Sean Connery (1930-2020)

Sean Connery as James Bond in Dr. No (Terence Young, 1962)

Last week, Scottish actor Sean Connery (90) has passed away. Connery was the very first James Bond. He made his breakthrough with Dr. No and then played in six other Bond films. Although his name is forever linked to the secret agent, Connery played in many major productions. He receiced a BAFTA for The Name of the Rose (Jean-Jacques Annaud, 1986) and an Oscar for The Untouchables (Brian De Palma, 1987).

In 1965, Sean Connery accepted a long interview with Playboy about the James Bond saga, a character to which he was ambivalent. “Though he told one reporter recently that ‘Bond’s been good to me, so I shouldn’t knock him,’ he confessed that he’s ‘fed up to here with the whole Bond bit.’”1


Playboy: How do you account for the phenomenal success of the Bond books and films?

Sean Connery: Well, timing had a lot to do with it. Bond came on the scene after the War, at a time when people were fed up with rationing and drab times and utility clothes and a predominately grey colour in life. Along comes this character who cuts right through all that like a very hot knife through butter, with his clothing and his cars and his wine and his women. Bond, you see, is a kind of present-day survival kit. Men would like to imitate him ... or at least his success ... and women are excited by him.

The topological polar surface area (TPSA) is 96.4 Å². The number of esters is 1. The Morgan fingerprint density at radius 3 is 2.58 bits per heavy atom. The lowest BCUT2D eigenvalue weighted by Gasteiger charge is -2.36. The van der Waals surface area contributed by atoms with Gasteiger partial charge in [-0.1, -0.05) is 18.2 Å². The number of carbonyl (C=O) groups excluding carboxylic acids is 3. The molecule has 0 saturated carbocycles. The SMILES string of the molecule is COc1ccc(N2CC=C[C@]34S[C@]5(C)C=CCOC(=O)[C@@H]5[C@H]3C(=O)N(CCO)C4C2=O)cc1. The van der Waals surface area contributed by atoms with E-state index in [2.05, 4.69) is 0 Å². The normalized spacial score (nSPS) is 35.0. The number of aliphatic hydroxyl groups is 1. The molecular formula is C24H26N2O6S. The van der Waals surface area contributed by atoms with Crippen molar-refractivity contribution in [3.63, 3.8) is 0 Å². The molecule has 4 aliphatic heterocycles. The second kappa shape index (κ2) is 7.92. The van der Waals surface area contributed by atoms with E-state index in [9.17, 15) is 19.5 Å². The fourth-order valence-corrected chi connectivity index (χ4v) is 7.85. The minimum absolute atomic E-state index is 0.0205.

Would you like to imitate him yourself?

His redeeming features, I suppose. His self-containment, his powers of decision, his ability to carry on through till the end and to survive. There's so much social welfare today that people have forgotten what it is to make their own decisions rather than to leave them to others. So Bond is a welcome change.

Have you acquired any of these traits since you began playing him?

I like to think I acquired them before Bond. But I am much more experienced as a film actor; that's for sure. And I do play golf now, which I never did before. I started after Dr. No, not so much because Bond and Fleming were golfers, but because I couldn't play football as much as I used to, and golf is a game you can play until you're 90.

Do you share any of Bond's other sporting tastes?

Well, I gamble ... not chemin de fer, however; poker mostly, which I played hard when I was touring in South Pacific. And, like Bond, I'm fond of swimming, but on the surface. All this stuff underwater with bottles of oxygen strapped to one's back in Thunderball doesn't thrill me to bits. I have a fear of sharks and barracudas, and I have no hesitation at all in admitting it. It's not that I'm allergic to them ... it's just plain fear.

Do you have any expertise, as Bond has, with guns and cars?

Well, I've driven competition cars and I've had experience with guns, because I was an armourer in the navy. But I know nothing about espionage and sniperscopes and that sort of thing. What had to be seized on, in playing a special agent like Bond, were certain immediates such as dress, physical ability, humour, coolness in dangerous situations...

And masterfulness with women?